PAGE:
Jenny Kane: Coffee, cupcakes, chocolate and contemporary fiction / Jennifer Ash: Medieval crime with hints of Ellis Peters and Robin Hood

Sarah Dahl: The Awakening

Today I’m delighted to welcome Sarah Dahl to my blog to help celebrate the launch of her latest book, The Awakening.

OUT TODAY, The Awakening is a passionate romance inspired by our Viking past.

Over to you Sarah…

Inspiration for my book:

“The Awakening – Embrace beyond Passion” is a story I wrote some time ago and now had to considerably edit to make it more like my current ‘voice’ and in keeping with the other stories in my Tales of Freya collection. Therefore it was hard to recall the exact inspiration for this story – I get inspiration from many things and then let my mind play with it. For my characters, I’m often very visual and discover someone on Pinterest or TV. Then I imagine them as a person from the early medieval – what if I made them a ‘Viking’ character. I have an inspirational mood board on my wall right opposite my desk that I look at to let my mind wander. Most stories just start with the idea of an interesting character or an event, or both. From there I let it all flow and try different directions for a theme. In “The Awakening” the theme is “liberation begins in the mind” and “follow your passions”. As the Tales of Freya stories are short, I don’t have to plot much but can just write from the heart and then edit. Which brings me to:

Plot or flow:

I’m a pantser as they say, and find plotting a long story from beginning to end very hard to pull off. Naturally, I’d just write from scene to scene and develop as I go, often not knowing the ending myself. For the stories in the Tales of Freya collection it was easier, as for short stories the plot and character arcs can be more straightforward. I always just start with an idea, something I want to happen, and then write with the flow until I’m happy.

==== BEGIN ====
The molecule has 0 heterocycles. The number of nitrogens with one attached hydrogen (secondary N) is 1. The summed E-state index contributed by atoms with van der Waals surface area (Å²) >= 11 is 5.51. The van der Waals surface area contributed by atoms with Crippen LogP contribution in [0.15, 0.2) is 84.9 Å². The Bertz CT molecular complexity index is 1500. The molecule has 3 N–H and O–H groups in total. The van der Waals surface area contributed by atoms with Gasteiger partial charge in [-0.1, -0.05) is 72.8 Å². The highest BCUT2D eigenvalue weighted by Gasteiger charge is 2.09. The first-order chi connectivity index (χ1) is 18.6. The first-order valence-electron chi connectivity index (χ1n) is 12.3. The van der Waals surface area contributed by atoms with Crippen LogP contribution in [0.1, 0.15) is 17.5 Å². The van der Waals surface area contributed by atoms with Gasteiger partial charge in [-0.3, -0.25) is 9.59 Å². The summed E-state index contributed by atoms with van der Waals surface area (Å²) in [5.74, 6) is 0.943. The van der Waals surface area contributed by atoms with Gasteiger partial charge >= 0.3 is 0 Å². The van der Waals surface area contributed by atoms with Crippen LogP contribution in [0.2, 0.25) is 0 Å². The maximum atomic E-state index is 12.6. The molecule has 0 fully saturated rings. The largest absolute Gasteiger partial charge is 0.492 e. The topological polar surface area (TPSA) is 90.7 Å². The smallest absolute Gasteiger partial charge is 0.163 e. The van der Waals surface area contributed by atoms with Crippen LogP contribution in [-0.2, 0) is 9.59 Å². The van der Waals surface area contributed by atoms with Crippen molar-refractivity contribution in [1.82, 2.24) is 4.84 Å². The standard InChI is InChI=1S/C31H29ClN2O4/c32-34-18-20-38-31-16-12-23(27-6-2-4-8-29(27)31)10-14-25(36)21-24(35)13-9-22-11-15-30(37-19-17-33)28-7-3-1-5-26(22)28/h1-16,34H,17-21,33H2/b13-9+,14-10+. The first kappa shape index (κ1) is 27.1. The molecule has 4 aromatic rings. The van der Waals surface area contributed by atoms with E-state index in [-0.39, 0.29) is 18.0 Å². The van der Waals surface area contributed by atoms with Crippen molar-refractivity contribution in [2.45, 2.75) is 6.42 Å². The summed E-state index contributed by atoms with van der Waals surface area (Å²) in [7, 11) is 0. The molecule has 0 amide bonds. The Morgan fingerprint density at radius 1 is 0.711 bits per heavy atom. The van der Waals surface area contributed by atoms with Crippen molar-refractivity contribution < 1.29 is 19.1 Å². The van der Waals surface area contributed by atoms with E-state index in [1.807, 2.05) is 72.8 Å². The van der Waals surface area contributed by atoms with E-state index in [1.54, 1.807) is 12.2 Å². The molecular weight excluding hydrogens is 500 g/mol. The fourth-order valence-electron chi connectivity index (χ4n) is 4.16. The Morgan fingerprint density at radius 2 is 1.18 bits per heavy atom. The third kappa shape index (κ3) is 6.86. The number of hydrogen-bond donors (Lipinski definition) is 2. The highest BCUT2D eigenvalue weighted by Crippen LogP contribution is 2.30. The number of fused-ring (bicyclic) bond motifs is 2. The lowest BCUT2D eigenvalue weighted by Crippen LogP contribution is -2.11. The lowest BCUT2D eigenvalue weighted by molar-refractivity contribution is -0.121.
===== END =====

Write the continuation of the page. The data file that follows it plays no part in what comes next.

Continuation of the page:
The research for “The Awakening”:

Of course, as a historical fiction writer I have to be firm and confident in the Viking environment and era. I read all the books and see as many sites as I can. My fave non-fiction is “Vikings at War” by Hjardar/Vike; it has brilliant detail and is the most extensive and visual book on the era I have seen. Also, every year I go to at least Haithabu/Hedeby here in Germany for a few days, to this once huge, Danish Viking trading town that is now a museum and open-air site by the Slien. The atmosphere of the reconstructed houses and pier just sparks creativity and a sense of the time. Soaking it all up, I just let my feet and mind wander, focussing on the big picture and then the details, imagining what stories could have happened in those narrow streets and houses. This year I became aware of the harsh winds, the never-ending gusts that penetrate the streets and houses, so much so that roofs don’t need smoke holes … the smoke from the fires just disappears through the walls and roof of the Viking town houses. So I tried to incorporate the harsh elements and their effects more in my story “The Awakening”, too.

I take great pride in being authentic and never use the era as mere stage props. I did several blog posts about authenticity: how every author should do their thorough homework and really know what they are writing about, especially if using a historical time period. Read it all until you don’t have to look stuff up anymore (ideally, but there’s always something …) Once my first draft is written and I checked details myself, I let my Viking reenactor-friends read it for authenticity and plausibility, and also discuss with beta-readers. “The Awakening” is set in a rural village by the fjord, so in smaller Viking houses, not the huge rural longhouses readers might first depict. More the kind you find in villages and towns like Hedeby. So naturally, when I went there this year, I focussed on the layouts of houses and daily tasks my characters would need to do in the story, because something secret and daring is hidden in Ingrid’s little farmhouse. Most things I don’t have to research anymore, but what about details such as how someone undresses? In which order would they do it and would the jewellery clang? How loudly? These are the things my reenactors then have to discuss with me, and go through step by step as I see it happening before my inner eye 😉